Ashcroft v. . Hammond , 197 N.Y. 488 ( 1910 )


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  • The action is for libel. The publication complained of is a telegram sent from the defendant to Samuel L. Clemens in negotiations to settle a controversy that had arisen over the affairs of the Plasmon Company. Plasmon is a product of milk obtained by processes protected by patents. The parent company was an English corporation. The Plasmon Company of America was capitalized at 7,500 shares of stock at the par value of one hundred dollars. The English company held 2,500 shares issued in consideration of the patent rights for this country transferred to the American company; the defendant, 1,250 shares; his wife, *Page 491 229 shares; Clemens, 400 shares, and the plaintiff 10 shares, besides whom there were other stockholders. The rights obtained from the English company were first held by what is termed the Plasmon Syndicate, the members of which, in the spring of 1902, formed the Plasmon Company. The company and its predecessor, the syndicate, seem to have been unfortunate from the beginning. The first manager, a Dr. Cook, left the syndicate in December, 1901, under charges of dishonesty. He was succeeded by one Wright, who became general manager of the company on its incorporation. The plaintiff became assistant manager in June, 1902; secretary and treasurer in December, 1902; manager in May, 1903; auditor, March, 1904, and manager again in June, 1904. In May, 1903, Wright left the service of the company also under charges of dishonesty and of fraudulent issue of stock. In August, 1904, the company became practically insolvent. To aid it, the defendant loaned it the sum of $10,000, to be repaid in thirty days, and took as security therefor a mortgage on all its property and assets. The mortgage was not authorized or ratified by the stockholders. The condition of the company did not improve. As is usual, lack of success bred dissension. The English company, the largest stockholder in the American company, protested against the mortgage. The defendant proposed a plan to reorganize the company and put in additional capital. That plan did not meet the approval of the other stockholders and the controversy became acute. Finally, at a stockholders' meeting, on September 1st, 1904, a new board of directors was elected. One Wheeler, who had previously been vice president of the company and represented the defendant's interest therein, refused to recognize the election as legal because a majority of the stock was not voted thereat. He sought to retain possession of the offices of the company. Litigation followed both in the state and federal courts, where the validity of the election was upheld. The plaintiff was elected general manager by the new board and immediately thereafter sent these telegrams to the defendant and his secretary: *Page 492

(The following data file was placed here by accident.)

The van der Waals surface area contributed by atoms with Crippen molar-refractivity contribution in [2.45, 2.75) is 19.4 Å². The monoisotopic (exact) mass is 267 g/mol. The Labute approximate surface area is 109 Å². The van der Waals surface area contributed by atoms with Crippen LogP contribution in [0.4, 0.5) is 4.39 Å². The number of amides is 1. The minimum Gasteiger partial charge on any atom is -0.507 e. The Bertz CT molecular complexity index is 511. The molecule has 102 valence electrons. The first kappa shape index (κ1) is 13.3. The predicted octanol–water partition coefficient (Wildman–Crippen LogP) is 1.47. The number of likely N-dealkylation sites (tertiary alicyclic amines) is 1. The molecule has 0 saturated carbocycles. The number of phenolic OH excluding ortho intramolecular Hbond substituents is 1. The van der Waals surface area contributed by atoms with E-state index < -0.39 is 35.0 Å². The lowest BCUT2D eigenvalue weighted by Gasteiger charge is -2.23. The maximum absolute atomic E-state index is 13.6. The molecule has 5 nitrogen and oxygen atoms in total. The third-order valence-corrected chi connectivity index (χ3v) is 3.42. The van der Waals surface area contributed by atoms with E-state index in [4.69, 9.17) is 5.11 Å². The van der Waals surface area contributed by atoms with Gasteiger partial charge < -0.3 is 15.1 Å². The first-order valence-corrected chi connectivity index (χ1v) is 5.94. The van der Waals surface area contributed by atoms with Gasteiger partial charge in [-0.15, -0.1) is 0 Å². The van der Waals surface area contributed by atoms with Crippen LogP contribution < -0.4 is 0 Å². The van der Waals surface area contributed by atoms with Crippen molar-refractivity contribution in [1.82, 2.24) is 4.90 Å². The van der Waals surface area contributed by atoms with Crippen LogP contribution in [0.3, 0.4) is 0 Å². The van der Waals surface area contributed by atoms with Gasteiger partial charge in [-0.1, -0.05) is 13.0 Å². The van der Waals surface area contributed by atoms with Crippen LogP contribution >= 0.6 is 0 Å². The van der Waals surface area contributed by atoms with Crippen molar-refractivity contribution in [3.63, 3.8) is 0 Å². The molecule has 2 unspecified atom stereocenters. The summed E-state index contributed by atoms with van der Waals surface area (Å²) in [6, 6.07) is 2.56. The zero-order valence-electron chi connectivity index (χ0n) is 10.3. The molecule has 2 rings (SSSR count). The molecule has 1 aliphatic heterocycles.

"NEW YORK, Sept. 1st, 1904, VIA GLOUCESTER, "Ms., Sept. 1st.

    "JOHN HAYS HAMMOND:

    "Care Eastern Yacht Club Stn, Bar Harbor, Me.

    "At to-day's adjourned annual meeting of Plasmon Company an entirely new board was elected and Wheeler was thereby put out of office; we desire to repay your loan immediately. Please wire Truslow at once accordingly.

    "PLASMON CO. OF AMERICA. "R.W. ASHCROFT, Manager."

    "NEW YORK, N.Y., Sept. 1st, 1904. "VIA GLOUCESTER, MASS., Sept. 1st, 1904.

    "JOHN HAYS HAMMOND,

    "Care Eastern Yacht Club, stn, Bar Harbor, Me.

    "Strongly advise you to instruct Wheeler not to resist the new Plasmon Board, otherwise you will antagonize interests whose hostility you and your Guggenheim associates can least of all afford to incur. Will explain to Campbell to-morrow.

    "R.W. ASHCROFT."

    "JAMES DOUGLAS CAMPBELL, "C/o John Hays Hammond, "71 Boadway, City of New York.

    "Not hearing from Hammond I wish to inform you, his private secretary, that unless Wheeler immediately quits his arbitrary and illegal acts regarding Plasmon matter, Hammond and his Guggenheim associates will incur the active hostility of people whose antagonism would result in great financial loss to Guggenheim. I, therefore, strongly urge you to get into touch with Hammond at once and induce him to order Wheeler to quit fighting over a dry bone. I will pay Hammond loan Tuesday.

    "R.W. ASHCROFT."

    Mr. Clemens in the controversy sided with Ashcroft, who testified he was Clemens' representative. Conferences took place between Mr. Clemens and the defendant, but without result. On September 15th, the plaintiff and Mr. Clemens *Page 493 called at the defendant's hotel for further conference, but found him out of town. Thereupon the following telegram was sent:

    "NEW YORK, Sept. 15, 1904.

    "JOHN HAYS HAMMOND:

    "Broughton suggests Truslow should act as your attorney and proxy in Plasmon matter. We cannot accept Davis, or any one else as permanent manager, but will guarantee to protect your 22% interest on terms stipulated by you. Papers covering Truslow's appointment mailed you special delivery to-night. Please return them to me at Hotel Walcott. Please wire Wheeler instructing him to vacate Plasmon offices forthwith; withdraw his policemen, recognize new board and release bank account. Also wire Truslow to relinquish deed of trust and other documents on payment of your loan by us. Telegraph reply Hotel Walcott.

    "S.L. CLEMENS."

    To this the defendant answered on the same day:

    "GLOUCESTER, MASS., Sept. 15, 1904.

    "S.L. CLEMENS, "Hotel Walcott, New York.